"Well, that act is done, and an iniquitous one it is; but no matter, it is gone off to the post, and I'm rid of him.' Now for Lucy, and my ambition; she is unquestionably with that shameless old woman who could think of marrying at such an age. She is with her; she will hear of my illness, and as certain as life is life, and death death, she will be here soon."

In this he calculated aright, and he felt that he did so. Mrs. Mainwaring, on the evening of their visit to the city, considered it her duty to disclose, fully and candidly, to Lucy, the state of her father's health, that is, as it appeared to her on their interview. Lucy, who knew that he was subject to sudden attacks upon occasions of less moment, not only became alarmed, but experienced a feeling like remorse for having, as she said, abandoned him so undutifully.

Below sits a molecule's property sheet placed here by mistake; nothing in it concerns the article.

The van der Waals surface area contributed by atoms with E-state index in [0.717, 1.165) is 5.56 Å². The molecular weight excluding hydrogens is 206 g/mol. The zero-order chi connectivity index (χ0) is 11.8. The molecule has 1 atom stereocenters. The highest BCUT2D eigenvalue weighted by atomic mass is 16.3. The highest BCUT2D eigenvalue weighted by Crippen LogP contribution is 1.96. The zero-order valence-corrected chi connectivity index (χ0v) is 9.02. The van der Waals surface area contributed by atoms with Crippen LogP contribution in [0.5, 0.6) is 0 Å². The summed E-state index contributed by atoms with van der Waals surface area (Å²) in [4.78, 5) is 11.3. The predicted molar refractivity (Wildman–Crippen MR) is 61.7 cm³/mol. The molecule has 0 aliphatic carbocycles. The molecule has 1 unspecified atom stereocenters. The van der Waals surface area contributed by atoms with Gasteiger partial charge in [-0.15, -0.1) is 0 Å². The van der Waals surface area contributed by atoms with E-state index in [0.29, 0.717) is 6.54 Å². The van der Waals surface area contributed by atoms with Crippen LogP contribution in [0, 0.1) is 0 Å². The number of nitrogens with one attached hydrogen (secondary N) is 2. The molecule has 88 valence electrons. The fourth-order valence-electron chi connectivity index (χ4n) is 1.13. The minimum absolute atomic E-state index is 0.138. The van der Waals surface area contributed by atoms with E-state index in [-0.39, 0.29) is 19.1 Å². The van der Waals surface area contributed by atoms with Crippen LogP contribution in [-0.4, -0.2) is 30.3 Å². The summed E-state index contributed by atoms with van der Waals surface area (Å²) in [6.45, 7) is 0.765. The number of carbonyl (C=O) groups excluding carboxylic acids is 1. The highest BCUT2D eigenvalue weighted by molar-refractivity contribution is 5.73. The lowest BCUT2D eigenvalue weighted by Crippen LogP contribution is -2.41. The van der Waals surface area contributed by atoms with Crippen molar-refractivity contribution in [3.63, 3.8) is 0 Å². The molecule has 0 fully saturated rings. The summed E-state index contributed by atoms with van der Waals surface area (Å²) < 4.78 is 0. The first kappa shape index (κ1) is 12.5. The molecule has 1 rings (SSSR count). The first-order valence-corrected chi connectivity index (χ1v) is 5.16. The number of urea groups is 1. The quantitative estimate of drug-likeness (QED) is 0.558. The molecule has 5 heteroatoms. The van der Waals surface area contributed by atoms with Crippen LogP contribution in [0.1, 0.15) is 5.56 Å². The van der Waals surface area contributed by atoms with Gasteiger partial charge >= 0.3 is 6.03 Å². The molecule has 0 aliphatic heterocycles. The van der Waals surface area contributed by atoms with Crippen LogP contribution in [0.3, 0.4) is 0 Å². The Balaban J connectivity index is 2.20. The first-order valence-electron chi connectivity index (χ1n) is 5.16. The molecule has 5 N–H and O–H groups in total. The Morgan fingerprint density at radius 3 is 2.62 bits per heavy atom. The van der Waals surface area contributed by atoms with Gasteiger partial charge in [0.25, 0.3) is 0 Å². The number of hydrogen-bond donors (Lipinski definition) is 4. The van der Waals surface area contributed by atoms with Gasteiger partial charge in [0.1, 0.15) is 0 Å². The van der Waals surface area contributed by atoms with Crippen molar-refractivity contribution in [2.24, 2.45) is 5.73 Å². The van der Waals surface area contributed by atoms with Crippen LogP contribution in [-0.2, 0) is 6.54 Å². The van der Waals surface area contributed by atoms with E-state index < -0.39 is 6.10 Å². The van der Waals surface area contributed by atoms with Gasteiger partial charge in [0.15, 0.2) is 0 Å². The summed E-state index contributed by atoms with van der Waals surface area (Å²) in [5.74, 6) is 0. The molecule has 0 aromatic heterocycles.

"I will return immediately," she said, weeping; "he is ill: you say he speaks of me tenderly and affectionately--oh, what have I done! Should this illness prove serious--fatal--my piece of mind were gone forever. I should consider myself as a parricide--as the direct cause of his death. My God! perhaps even now I am miserable for life--forever--forever!"

Mrs. Mainwaring soothed her as well as she could, but she refused to hear comfort, and having desired Alley Mahon to prepare their slight luggage, she took an affectionate and tearful leave of Mrs. Mainwaring, bade adieu to her husband, and was about to get into the chaise, which had been ordered from the inn in Wicklow, when Mrs. Mainwaring said: